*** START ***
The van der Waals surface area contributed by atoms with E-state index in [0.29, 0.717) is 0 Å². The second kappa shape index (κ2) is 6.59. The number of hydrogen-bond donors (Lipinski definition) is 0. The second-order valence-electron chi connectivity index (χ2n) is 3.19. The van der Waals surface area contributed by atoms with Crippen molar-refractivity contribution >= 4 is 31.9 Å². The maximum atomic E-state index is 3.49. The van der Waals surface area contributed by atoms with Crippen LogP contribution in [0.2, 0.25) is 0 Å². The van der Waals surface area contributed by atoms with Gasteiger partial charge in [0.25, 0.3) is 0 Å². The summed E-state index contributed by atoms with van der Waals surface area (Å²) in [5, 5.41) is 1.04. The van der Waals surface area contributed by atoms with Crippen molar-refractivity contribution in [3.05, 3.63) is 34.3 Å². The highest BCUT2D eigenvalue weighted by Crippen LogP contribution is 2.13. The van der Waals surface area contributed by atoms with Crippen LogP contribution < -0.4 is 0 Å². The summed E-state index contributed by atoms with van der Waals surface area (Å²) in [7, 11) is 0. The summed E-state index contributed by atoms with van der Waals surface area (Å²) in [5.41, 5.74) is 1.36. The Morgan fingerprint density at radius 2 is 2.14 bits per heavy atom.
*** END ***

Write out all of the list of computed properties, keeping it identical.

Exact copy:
The van der Waals surface area contributed by atoms with E-state index in [0.29, 0.717) is 0 Å². The second kappa shape index (κ2) is 6.59. The number of hydrogen-bond donors (Lipinski definition) is 0. The second-order valence-electron chi connectivity index (χ2n) is 3.19. The van der Waals surface area contributed by atoms with Crippen molar-refractivity contribution >= 4 is 31.9 Å². The maximum atomic E-state index is 3.49. The van der Waals surface area contributed by atoms with Crippen LogP contribution in [0.2, 0.25) is 0 Å². The van der Waals surface area contributed by atoms with Gasteiger partial charge in [0.25, 0.3) is 0 Å². The summed E-state index contributed by atoms with van der Waals surface area (Å²) in [5, 5.41) is 1.04. The van der Waals surface area contributed by atoms with Crippen molar-refractivity contribution in [3.05, 3.63) is 34.3 Å². The highest BCUT2D eigenvalue weighted by Crippen LogP contribution is 2.13. The van der Waals surface area contributed by atoms with Crippen LogP contribution < -0.4 is 0 Å². The summed E-state index contributed by atoms with van der Waals surface area (Å²) in [7, 11) is 0. The summed E-state index contributed by atoms with van der Waals surface area (Å²) in [5.41, 5.74) is 1.36. The Morgan fingerprint density at radius 2 is 2.14 bits per heavy atom.